The Story of Imbolc

 

Nature’s most perfect food it is called and this is true for baby mammals. It is also not a bad choice while suffering hypoglycemia. Think of all the yummy things made with it, including butter, hard and soft cheese, yogurt and everybody’s favorite, ice cream. Milk is good food.

Imbolc means ‘In the belly’ and Oimelc means ‘Ewes milk’ and it is sort of pronounced that way, too. After owning dairy goats I realized there is a season to milk, and a reason it owns a place on the Wheel of the Year. You don’t learn that growing up in the land of the supermarket with year-round bananas, apples, and oranges. There’s a lot of things about dairy you learn by having even a few goats.

Imagine yourself ten – twenty – thirty thousand years ago. Fit and strong you may be, but without electricity, refrigeration, or even domesticated animals, winter was brutal. There is no cheese, or the sun is still low and cold permeates all.

Snow or slush everywhere and almost no food to be gathered for the family who is hungry every day. It is the same at this time every turning and this moon is called Bone Moon (by some). Your family are not the only hungry ones, and every predator is on the hunt. The quiet of snowfall hides almost every sound.

A lowing in the distance – hush – it means a cow has dropped her calf, somewhere. She is in milk and calling rings the dinner bell. The trick is to sneak up on a wild cow in milk, one of Nature’s meanest animals, part her from her calf, then work the shaman’s magick needed to take the milk from her… before the other predators get there.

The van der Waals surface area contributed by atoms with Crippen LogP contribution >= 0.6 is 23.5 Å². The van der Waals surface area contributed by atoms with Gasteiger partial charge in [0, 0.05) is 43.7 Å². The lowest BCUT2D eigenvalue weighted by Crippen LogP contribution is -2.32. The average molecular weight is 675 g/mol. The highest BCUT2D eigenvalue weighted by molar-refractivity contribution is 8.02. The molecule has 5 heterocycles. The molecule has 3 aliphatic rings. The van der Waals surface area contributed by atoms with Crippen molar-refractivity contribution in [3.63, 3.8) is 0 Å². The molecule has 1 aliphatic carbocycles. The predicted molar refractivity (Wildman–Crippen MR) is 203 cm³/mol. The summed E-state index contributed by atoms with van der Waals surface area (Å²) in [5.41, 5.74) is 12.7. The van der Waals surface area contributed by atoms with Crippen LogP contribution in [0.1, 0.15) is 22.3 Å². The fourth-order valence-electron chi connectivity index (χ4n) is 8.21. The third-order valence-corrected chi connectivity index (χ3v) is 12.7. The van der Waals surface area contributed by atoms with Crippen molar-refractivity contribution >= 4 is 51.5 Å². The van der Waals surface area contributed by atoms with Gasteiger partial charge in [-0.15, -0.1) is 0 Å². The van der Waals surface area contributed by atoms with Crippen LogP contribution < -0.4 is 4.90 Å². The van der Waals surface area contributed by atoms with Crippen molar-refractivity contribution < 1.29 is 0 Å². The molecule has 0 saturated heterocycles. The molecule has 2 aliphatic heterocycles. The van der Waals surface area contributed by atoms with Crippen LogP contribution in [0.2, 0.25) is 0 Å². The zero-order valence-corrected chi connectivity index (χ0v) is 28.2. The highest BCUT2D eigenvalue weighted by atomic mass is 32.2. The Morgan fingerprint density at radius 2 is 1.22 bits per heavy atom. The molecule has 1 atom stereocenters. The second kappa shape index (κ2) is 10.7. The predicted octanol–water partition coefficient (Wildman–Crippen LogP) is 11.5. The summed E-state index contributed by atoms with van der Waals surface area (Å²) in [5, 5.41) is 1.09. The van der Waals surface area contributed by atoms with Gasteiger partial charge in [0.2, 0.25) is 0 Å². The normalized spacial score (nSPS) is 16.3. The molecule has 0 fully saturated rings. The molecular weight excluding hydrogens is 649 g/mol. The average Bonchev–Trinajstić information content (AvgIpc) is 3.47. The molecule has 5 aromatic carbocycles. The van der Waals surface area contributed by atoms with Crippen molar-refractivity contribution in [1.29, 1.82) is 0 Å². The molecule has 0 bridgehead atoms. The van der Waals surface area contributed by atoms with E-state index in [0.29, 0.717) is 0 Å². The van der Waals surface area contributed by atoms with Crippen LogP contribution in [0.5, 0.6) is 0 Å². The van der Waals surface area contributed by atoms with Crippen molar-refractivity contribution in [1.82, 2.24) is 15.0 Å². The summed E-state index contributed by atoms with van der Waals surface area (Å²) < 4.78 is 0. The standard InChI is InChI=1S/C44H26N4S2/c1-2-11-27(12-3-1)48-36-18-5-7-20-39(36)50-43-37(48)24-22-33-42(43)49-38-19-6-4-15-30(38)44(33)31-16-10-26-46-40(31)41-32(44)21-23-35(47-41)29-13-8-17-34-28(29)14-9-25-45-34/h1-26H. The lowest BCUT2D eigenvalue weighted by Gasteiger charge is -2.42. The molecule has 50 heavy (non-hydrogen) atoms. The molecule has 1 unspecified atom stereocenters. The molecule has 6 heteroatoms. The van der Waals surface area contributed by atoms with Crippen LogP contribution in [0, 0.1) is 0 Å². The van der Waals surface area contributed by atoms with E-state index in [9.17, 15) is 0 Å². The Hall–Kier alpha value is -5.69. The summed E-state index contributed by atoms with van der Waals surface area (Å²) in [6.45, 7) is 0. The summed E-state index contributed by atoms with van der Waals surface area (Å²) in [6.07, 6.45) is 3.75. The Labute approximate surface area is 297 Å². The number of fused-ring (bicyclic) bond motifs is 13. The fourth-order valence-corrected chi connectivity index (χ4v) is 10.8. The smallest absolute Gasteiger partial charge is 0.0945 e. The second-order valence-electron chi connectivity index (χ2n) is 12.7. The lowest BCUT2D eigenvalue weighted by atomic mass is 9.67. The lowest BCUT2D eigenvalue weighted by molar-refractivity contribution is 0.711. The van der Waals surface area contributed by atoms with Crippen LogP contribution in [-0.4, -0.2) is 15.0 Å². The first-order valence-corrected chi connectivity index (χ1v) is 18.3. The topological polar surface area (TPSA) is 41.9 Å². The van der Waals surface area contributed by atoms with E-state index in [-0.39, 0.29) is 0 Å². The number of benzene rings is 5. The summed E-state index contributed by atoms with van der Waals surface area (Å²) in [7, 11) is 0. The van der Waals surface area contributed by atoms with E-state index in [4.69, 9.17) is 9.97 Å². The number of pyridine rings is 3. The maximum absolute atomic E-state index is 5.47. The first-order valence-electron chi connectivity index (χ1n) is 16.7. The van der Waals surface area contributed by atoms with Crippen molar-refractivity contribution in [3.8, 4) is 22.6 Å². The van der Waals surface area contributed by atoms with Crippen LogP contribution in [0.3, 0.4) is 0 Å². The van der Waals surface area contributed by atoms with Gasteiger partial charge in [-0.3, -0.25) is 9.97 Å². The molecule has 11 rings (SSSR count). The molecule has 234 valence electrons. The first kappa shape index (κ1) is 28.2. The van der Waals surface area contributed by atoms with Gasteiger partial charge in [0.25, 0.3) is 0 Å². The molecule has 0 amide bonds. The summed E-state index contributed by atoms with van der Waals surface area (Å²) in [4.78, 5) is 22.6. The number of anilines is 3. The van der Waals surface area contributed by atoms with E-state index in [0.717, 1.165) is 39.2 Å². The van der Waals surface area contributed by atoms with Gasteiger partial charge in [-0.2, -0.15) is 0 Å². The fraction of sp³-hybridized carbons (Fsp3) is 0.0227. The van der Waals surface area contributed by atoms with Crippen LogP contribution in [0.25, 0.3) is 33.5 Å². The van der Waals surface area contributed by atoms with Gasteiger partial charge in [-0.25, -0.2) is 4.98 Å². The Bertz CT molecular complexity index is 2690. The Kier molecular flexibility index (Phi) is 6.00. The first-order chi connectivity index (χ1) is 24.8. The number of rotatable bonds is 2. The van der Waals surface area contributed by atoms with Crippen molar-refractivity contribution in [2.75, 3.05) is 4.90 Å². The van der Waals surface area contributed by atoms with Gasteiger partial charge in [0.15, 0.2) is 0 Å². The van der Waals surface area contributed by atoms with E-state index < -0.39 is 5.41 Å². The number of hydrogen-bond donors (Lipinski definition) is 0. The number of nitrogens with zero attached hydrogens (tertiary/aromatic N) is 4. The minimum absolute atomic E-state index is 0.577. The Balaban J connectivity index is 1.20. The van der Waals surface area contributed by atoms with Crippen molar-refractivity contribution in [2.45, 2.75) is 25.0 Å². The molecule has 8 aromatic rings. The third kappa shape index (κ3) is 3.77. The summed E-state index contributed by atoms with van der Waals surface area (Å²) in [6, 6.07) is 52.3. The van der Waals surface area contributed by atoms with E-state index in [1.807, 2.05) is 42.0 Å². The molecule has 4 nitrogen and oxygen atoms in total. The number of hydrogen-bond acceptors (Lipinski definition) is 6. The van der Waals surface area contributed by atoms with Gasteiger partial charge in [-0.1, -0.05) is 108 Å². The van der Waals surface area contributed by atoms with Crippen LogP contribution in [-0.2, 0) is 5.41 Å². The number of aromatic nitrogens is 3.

This is not likely to succeed, so however did it happen?

I hypothesize that the people who went to the trouble of inventing written language did so that the ancient legends could be shared without the unavoidable vulnerabilities of oral traditions whose compendiums were lost because, sadly, it died with them.  The earliest stories we do have, in written form, come from ancient Sumeria, and hearken to this early era, at the hungry time. I will tell the story, but warn you now: the hero dies in the end. He must.

Our story happens long ago in the days that the Gods walked on the Earth among men—when they felt like mingling– or to receive the daily offerings of food, freshly gathered dainties and delicacies. Nuts and fruits and glorious honey. Meat, the flesh of hunted animals roasted in offering at the altar. Every day, all brought by human helpers, a group on the burgeoning edge between innocence and civilization. Innocence in chains.

For a while there was enough food for everyone, Gods and man to thrive alike. This is a fertile planet, after all. Some of the people were charming, delightful in their personalities and appearance, and often these would be chosen as a special servants to the Gods, a God or Goddess in particular, favored as a pet of sorts. But the people did what people do and soon there were too many.

A servant, or even a pet can become a beloved member of the family, in time, and such was the case when the Goddess Inanna saw the mortal man Dumuzi. He would be hers, and this was not a question of probabilities for the Goddess, used as she was to gaining her will.

And in this time the people, their servants grew hungry, and even the Gods themselves came close to feeling the terrible pangs, especially at this Bone Moon season, this yearly moon of storm and cutting wind. The Goddess remembered her home, far, far away, recalling two of her favorite and most useful animals who gave food to the people of the place. The Goddess devised a plan that would gain all her desires and sweet talked her way into approval from the council.

Inanna stole away with Dumuzi, mere mortal though he was. He was beautiful in her eyes, and after many weary miles the Goddess and Dumuzi came to the land of her birth. Yes, the Gods are born, and even die after many many human lifetimes, but that story is for another time.

In the land of Inanna’s birth, there Dumuzi was introduced to the magickal animals: sheep and goats, Inanna’s favorites — both happy and helpful to men and women in the most peculiar ways. He was entranced watching them at play. Inanna promised to teach him their ways. She would give these animals unto his care, and he, Dumuzi would become a god among men for the knowledge of these animals and secrets of their maintenance she, the Goddess would impart to him.